CURRENT TROPICAL CYCLONESTropical Cyclone 10W (Maysak)…is located approximately 24 NM north-northwest of Busan, South Korea – Final Warning Tropical Cyclone 11W (Haishen)…is located approximately 700 NM east-southeast of Kadena AB, Okinawa, Japan
Northeast PacificThe remnants of Atlantic basin Tropical Storm Nana could emerge over the eastern Pacific waters near the Gulf of Tehuantepec on Friday. Unfavorable upper-level winds are expected to limit development through the weekend while the system moves generally west-northwestward near the southern coast of Mexico. * Formation chance through 48 hours…low…10 percent * Formation chance through 5 days…low…20 percent Here’s the link to the National Hurricane Center (NHC)
Here’s a satellite image of this area
Here’s a link to the Central Pacific Hurricane Center (CPHC)
Western North PacificTropical Cyclone 10W (Maysak) – Final Warning Here’s what the computer models show According to the JTWC, the environment has degraded slightly over the past 6-hours, with warm sea surface temperatures offset by moderate 15-20 knot wind shear…while the system is approaching the coast of South Korea. Typhoon Maysak will track generally northward, and make landfall west of Busan, South Korea before 12 hours. The system will track over the rugged terrain of the Korean Peninsula, where frictional effects and high >30 knot wind shear will lead to rapid weakening to 70 knots by 12 hours. The system will then continue to track northward, briefly move over the Sea of Japan and make a second landfall on the Korean Peninsula and weaken to 45 knots by 24 hours…as it tracks into mainland China.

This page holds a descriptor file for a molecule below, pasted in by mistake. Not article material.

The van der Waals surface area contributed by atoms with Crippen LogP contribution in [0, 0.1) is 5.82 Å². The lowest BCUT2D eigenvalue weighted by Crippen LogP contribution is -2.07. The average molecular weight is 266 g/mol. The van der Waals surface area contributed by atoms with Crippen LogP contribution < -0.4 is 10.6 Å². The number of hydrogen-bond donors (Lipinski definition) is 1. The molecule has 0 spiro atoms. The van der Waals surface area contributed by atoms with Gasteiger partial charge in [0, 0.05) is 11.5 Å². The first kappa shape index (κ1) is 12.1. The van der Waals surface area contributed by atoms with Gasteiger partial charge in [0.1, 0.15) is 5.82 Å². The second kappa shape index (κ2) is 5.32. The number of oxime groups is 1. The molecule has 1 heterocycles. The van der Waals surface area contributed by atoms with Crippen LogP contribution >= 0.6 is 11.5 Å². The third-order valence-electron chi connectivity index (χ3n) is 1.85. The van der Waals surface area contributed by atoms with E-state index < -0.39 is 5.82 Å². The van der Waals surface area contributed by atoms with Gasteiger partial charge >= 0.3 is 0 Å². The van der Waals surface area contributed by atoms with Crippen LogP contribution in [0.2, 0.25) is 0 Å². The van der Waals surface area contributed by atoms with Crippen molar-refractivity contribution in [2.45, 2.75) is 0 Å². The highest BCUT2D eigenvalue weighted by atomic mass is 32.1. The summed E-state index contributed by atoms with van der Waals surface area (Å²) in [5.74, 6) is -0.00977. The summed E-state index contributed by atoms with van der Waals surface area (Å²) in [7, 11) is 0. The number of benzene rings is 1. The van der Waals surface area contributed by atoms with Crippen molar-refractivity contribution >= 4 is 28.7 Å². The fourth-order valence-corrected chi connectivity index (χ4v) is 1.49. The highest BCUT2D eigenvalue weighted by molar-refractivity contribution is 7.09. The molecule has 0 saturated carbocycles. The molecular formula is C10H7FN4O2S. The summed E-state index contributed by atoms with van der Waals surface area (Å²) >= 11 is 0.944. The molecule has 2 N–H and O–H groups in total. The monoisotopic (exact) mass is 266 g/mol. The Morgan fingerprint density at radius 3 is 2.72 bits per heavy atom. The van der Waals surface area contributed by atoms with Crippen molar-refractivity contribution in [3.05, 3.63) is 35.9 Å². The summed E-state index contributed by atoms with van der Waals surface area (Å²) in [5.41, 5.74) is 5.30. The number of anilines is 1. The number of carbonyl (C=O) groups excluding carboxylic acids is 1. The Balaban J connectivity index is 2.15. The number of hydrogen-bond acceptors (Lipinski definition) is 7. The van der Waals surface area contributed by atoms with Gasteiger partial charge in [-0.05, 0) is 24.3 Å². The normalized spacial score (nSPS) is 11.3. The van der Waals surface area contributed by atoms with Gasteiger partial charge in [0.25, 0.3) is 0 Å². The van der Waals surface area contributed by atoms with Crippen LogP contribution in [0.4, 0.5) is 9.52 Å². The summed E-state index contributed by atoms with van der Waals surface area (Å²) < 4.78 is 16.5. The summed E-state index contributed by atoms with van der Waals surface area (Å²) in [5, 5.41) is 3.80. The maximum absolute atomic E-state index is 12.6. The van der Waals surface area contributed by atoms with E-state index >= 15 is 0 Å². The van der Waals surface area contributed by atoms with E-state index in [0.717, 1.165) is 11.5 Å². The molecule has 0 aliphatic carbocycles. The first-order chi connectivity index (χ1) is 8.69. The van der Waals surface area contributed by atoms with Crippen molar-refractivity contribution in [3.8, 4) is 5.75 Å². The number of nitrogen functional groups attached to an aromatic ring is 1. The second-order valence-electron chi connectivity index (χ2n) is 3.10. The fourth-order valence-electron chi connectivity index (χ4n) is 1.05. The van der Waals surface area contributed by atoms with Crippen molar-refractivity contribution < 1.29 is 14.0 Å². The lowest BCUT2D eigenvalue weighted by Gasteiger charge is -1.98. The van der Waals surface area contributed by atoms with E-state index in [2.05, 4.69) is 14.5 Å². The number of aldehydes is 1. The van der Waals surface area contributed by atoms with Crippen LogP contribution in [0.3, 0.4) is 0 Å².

Here’s what the computer models show According to the JTWC, Initially, highly favorable favorable environmental conditions of low 5-15 knot wind shear, very warm sea surface temperatures and continued divergent flow aloft will allow the system to intensify to 110 knots by 48 hours. There is a distinct chance of rapid intensification during this time, due to the highly favorable environmental conditions. This intensification trend will slow after 48 hours, as TY Haishen begins a more northwestward track due to increasing, moderate 15-20 knot wind shear, resulting in a peak intensity of 120 knots by 72 hours. Beyond 72 hours, the TY will continue to track northwestward, while continued favorable conditions will allow the system to maintain its peak intensity of 120 knots through 96 knots, as it begins its approach towards the Korean Peninsula.
Between 96 and 120 hours, Haishen will track west of Kyushu and cross the Korean Strait, ultimately making landfall over South Korea near Busan before 120 hours. At this time, the intensity will drop rapidly due to the frictional effects of the underlying terrain.
Satellite image of this area